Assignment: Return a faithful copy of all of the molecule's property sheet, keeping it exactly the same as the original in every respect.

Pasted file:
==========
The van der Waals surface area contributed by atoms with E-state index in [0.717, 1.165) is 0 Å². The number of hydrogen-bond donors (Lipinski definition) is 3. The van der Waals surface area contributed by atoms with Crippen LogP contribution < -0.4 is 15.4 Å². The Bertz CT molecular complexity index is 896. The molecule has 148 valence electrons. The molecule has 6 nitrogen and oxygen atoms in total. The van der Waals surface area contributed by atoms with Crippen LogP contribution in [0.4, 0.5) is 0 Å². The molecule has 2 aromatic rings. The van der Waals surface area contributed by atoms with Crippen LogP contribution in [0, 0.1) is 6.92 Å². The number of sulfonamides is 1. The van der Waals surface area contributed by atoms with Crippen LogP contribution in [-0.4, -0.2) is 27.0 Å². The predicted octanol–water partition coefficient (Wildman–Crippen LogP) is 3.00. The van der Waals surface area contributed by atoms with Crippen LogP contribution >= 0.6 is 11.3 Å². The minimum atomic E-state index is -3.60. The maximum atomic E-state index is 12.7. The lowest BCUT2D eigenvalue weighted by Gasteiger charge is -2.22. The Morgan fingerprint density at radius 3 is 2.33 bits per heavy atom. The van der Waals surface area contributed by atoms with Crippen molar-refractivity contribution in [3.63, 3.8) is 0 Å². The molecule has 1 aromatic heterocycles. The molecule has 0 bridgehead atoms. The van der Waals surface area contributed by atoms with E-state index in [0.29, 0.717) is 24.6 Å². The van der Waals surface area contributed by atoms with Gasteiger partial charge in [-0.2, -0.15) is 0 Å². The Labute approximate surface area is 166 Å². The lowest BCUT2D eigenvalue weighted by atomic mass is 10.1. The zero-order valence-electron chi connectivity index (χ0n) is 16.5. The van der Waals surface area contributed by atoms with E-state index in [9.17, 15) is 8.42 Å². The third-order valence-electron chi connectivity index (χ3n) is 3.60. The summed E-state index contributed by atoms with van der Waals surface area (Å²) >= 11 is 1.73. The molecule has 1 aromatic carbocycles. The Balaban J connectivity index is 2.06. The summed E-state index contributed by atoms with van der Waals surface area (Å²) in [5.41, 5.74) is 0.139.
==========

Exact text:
The van der Waals surface area contributed by atoms with E-state index in [0.717, 1.165) is 0 Å². The number of hydrogen-bond donors (Lipinski definition) is 3. The van der Waals surface area contributed by atoms with Crippen LogP contribution < -0.4 is 15.4 Å². The Bertz CT molecular complexity index is 896. The molecule has 148 valence electrons. The molecule has 6 nitrogen and oxygen atoms in total. The van der Waals surface area contributed by atoms with Crippen LogP contribution in [0.4, 0.5) is 0 Å². The molecule has 2 aromatic rings. The van der Waals surface area contributed by atoms with Crippen LogP contribution in [0, 0.1) is 6.92 Å². The number of sulfonamides is 1. The van der Waals surface area contributed by atoms with Crippen LogP contribution in [-0.4, -0.2) is 27.0 Å². The predicted octanol–water partition coefficient (Wildman–Crippen LogP) is 3.00. The van der Waals surface area contributed by atoms with Crippen LogP contribution >= 0.6 is 11.3 Å². The minimum atomic E-state index is -3.60. The maximum atomic E-state index is 12.7. The lowest BCUT2D eigenvalue weighted by Gasteiger charge is -2.22. The Morgan fingerprint density at radius 3 is 2.33 bits per heavy atom. The van der Waals surface area contributed by atoms with Crippen molar-refractivity contribution in [3.63, 3.8) is 0 Å². The molecule has 1 aromatic heterocycles. The molecule has 0 bridgehead atoms. The van der Waals surface area contributed by atoms with E-state index in [0.29, 0.717) is 24.6 Å². The van der Waals surface area contributed by atoms with Gasteiger partial charge in [-0.2, -0.15) is 0 Å². The Labute approximate surface area is 166 Å². The lowest BCUT2D eigenvalue weighted by atomic mass is 10.1. The zero-order valence-electron chi connectivity index (χ0n) is 16.5. The van der Waals surface area contributed by atoms with E-state index in [9.17, 15) is 8.42 Å². The third-order valence-electron chi connectivity index (χ3n) is 3.60. The summed E-state index contributed by atoms with van der Waals surface area (Å²) >= 11 is 1.73. The molecule has 1 aromatic carbocycles. The Balaban J connectivity index is 2.06. The summed E-state index contributed by atoms with van der Waals surface area (Å²) in [5.41, 5.74) is 0.139.